Can I Sue Tinder for Not Receiving Any Matches?
Today’s dating market can be brutal. While the focus shifts towards outside appearances and witty opening lines, the barriers to finding a partner become unequal. Further, the Pareto-Principle is in full effect, meaning the top 20% of people that excel in the aforementioned two disciplines will attract 80% of the opposite — or same — sex’s attention. Such inequality leads to frustration, sadness, and legal questions. This article will explore different aspects of Tinder and how someone might channel their frustration into a legal blizzard.
But before that, I want to clarify two things. First, this is not legal advice but rather meant to inform and entertain. Second, this article focuses on Tinder only; not because I am affiliated with them, but because the questions I will answer can only be answered for each case individually. Writing about various platforms, therefore, wouldn’t make any sense. With that out of the way, let’s figure out the contractual obligations Tinder is meant to fulfill.
Can I sue Tinder when I lost a date due to technical issues?
Imagine you were matched with the love of your life, but before you could text them, Tinder shuts down its service. For one evening, you weren’t able to send any messages to anyone through the app. As the next day comes, and with it the app's abilities to function properly, you find out that your perfect match already found another soulmate via the old-fashioned analog way. You are furious and want to know what your options are. Can you sue the love of your life to date you instead of this other person? Or can you sue the other person to at least step away until you had a fair chance? After all, you matched with the love of your life first! Or if this doesn’t work, can you sue Tinder? And if so, what for?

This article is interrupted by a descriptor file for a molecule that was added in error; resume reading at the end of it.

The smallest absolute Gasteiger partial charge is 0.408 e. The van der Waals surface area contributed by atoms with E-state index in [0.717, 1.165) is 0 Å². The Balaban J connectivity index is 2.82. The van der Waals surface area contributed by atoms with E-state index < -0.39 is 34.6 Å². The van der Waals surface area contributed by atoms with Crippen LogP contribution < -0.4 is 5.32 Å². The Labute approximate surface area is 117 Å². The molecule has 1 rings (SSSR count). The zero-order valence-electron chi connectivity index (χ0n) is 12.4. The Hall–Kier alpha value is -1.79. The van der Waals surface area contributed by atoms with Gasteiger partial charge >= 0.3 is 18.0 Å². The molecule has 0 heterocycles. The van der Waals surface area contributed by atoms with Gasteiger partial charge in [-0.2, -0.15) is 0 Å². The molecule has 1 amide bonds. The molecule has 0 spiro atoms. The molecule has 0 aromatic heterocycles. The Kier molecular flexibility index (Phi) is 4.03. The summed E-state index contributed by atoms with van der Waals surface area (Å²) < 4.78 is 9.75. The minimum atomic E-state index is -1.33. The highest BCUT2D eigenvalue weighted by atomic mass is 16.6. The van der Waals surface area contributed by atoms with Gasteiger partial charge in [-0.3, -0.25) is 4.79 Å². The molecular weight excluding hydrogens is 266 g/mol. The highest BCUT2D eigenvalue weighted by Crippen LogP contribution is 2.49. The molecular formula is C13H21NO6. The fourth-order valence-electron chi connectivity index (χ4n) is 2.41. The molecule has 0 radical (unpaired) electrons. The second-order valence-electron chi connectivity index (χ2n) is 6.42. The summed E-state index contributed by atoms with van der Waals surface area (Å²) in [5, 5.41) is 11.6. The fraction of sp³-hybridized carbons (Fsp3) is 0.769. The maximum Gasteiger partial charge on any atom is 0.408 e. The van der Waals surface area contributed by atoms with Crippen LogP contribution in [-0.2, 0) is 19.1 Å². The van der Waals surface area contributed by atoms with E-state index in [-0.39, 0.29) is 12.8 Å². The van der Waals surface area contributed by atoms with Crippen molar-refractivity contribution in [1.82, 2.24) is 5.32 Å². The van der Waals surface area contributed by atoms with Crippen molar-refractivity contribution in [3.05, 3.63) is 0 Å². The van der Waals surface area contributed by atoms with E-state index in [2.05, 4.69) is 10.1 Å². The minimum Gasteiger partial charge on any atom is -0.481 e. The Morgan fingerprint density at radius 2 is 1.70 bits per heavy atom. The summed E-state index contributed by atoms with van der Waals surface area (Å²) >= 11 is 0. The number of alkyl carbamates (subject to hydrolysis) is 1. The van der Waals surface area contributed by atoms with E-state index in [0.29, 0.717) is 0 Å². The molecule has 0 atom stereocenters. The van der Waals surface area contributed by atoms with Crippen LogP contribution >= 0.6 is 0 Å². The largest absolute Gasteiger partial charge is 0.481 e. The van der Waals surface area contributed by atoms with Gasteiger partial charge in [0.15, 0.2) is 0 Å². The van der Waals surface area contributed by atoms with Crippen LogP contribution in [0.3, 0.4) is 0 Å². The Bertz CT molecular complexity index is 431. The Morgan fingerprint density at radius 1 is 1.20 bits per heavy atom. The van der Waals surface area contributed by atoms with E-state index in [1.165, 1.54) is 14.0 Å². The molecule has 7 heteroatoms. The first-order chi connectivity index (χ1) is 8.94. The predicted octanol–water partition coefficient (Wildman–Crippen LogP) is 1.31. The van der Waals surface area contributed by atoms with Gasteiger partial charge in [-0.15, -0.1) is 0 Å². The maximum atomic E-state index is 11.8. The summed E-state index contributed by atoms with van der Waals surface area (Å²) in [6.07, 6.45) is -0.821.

The bad news: there isn’t a feasible way to achieve the first two claims. People can do what people want to do unless they are breaking laws, which in this case, they usually don’t. If you were already married to the love of your life, you would technically be able to obligate them to not engage in other romantic relationships and instead reconnect to you, at least under German law. This results from section 1353(1) of the German Civil Code.
(1) Marriage is entered into for life. The spouses have a mutual duty of conjugal community; they are responsible for each other.
(2) A spouse is not obliged to comply with the demand of the other spouse to create the community if the demand shows itself as an abuse of his right or if the marriage has broken down.
However, this claim cannot be followed up by suing them, making the claim itself rather useless. Additionally, subsection 2 might also eliminate the claim.
“TINDER DOES NOT REPRESENT OR WARRANT THAT (A) THE SERVICE WILL BE UNINTERRUPTED, SECURE OR ERROR FREE, (B) ANY DEFECTS OR ERRORS IN THE SERVICE WILL BE CORRECTED (…).”
But for the sake of further legal explorations, let’s assume that Tinder did guarantee a functioning service: What would the caused damage be? If you missed the love of your life because of technical difficulties, for what exactly could you sue Tinder? The most apparent damage would be that you missed out on your soulmate. Tinder could offer you to promote your profile so that you can find the next love of your life. And, depending on the ability of the app’s algorithm, it could show your profile to people at times, during which they are most likely to swipe right.
However, this wouldn’t work if you believe that there is exactly only one person who fits you best. Your soulmate, therefore, is gone, and the damage is done for eternity. There is no way that Tinder could reimburse you into the state that you would have been in if the service functioned properly — unless your love’s current relationship fails and they are heading back to using Tinder again. If this isn’t the case, you pretty much can only sue for financial compensation. Which poses a philosophical question: What’s the worth of love, or a relationship?